A planned 14.5-mile light rail line created a divide that couldn’t be bridged during this year’s regular legislative session or in talks leading up to Gov. Mark Dayton’s announcement Thursday that there would be no special session.
Now regional planners, state leaders and businesses are left wondering what will happen to two planned transit lines that face federal deadlines and need money this year to keep moving forward.
The $1.86 billion Southwest LRT line between Minneapolis and Eden Prairie is currently at the forefront of state leaders’ minds. The project faces a deadline at the end of the year to apply for federal funding and needs to fill its local budget gaps before then.
“I think that Southwest LRT is in jeopardy,” Sen. Scott Dibble, DFL-Minneapolis, said in an interview Friday. Dibble co-chairs the Transportation and Public Safety Committee.
Regional planners have been hoping for a special session to fill a $135 million funding gap in the project, but that gap had already started growing during the wait to find out whether there would be a special session.
Project costs have grown $19 million — a number projected out to October — and will continue to grow by about $1 million per week, Metropolitan Council planners say.
House Speaker Kurt Daudt, R-Crown, on Thursday said he thought the project may be dead without the special session.
But Peter McLaughlin, who chairs the board forking over $496 million of the project’s costs, wasn’t ready to throw in the towel yet. The Counties Transit Improvement Board has been doling out money little by little this year as members watch to see what happens at the Legislature. The most recent batch of money will run out in October.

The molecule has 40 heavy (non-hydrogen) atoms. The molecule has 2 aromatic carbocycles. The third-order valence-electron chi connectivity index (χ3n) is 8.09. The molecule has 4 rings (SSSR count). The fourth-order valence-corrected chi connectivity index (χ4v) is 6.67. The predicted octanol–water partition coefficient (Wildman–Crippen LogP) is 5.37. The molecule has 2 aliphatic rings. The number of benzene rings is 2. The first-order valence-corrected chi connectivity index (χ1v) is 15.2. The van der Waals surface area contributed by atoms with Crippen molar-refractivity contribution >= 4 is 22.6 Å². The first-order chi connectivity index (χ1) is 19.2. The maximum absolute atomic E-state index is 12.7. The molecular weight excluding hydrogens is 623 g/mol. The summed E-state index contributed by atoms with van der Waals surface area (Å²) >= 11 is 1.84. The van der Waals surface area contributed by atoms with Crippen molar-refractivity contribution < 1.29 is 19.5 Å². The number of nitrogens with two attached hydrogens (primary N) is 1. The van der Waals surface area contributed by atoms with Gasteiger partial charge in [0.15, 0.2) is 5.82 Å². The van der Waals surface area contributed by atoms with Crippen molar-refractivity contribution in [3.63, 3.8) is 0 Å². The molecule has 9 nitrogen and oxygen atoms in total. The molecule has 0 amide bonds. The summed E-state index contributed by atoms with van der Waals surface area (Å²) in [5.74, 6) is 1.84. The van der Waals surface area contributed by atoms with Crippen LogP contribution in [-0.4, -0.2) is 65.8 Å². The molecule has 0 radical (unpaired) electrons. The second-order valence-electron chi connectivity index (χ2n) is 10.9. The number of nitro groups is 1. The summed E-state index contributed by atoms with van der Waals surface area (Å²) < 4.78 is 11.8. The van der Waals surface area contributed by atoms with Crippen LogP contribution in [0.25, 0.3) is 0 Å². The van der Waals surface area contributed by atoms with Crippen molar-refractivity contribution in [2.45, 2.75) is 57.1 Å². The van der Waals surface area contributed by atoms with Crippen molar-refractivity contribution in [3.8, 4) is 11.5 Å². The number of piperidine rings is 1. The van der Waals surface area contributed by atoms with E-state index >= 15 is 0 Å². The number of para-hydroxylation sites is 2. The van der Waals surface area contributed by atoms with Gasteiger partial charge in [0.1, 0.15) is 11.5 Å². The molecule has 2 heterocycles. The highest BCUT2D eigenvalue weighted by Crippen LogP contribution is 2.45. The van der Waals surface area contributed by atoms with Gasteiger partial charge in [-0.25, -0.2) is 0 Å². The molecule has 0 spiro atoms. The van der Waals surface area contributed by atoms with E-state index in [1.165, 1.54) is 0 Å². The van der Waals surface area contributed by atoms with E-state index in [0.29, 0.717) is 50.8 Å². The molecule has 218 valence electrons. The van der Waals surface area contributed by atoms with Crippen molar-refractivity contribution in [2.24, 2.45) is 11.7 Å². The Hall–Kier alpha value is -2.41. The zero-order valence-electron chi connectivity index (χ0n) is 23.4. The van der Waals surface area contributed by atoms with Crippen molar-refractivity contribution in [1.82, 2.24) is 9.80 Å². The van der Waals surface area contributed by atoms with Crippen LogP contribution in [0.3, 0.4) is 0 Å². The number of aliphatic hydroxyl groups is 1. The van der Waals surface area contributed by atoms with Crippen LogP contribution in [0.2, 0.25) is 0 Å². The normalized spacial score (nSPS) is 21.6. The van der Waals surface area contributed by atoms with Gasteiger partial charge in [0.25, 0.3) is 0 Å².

“Now we’re going to have to make a decision,” McLaughlin said in an interview Thursday.
Metropolitan Council Chair Adam Duininck was scheduled to meet with Dayton on Friday, Met Council spokeswoman Kate Brickman said in a statement Thursday.
The last time the line struggled to get state funds, planners briefly talked about using a certificate of participation. A certificate of participation is a mechanism to receive funds in exchange for future payments, similar to bonding. In this case, the project planners or stakeholders would issue bonds to be paid back later. Certificates of participation generally come with a higher interest rate than state bonding.
Meanwhile, the 17-mile Orange Line bus rapid transit line, which would run between Minneapolis and Burnsville, is also facing more uncertainty. The $150 million project was seeking $12.1 million from the state this year.
A separate but related project at the Lake Street Station, which would be an Orange Line stop, was also seeking $25 million in state bonding that won’t come through for now.
CTIB planners on Wednesday agreed to allocate $37.5 million to the Orange Line project — down from the group’s earlier $45 million commitment. That reduced commitment left a $7.5 million gap in the project’s budget after Dakota County’s decision to leave the board and halt financial contributions as of 2019.
“Definitely this represents a rough patch for the Orange Line,” Dibble said Friday. The senator held a press conference Monday and attended the CTIB meeting Wednesday to speak in support of the project.
Construction on the project is currently scheduled to start in 2017.
Metro Transit will apply for $66 million in federal funding on Sept. 2, but the money is awarded on a competitive basis that takes into account local funding commitments.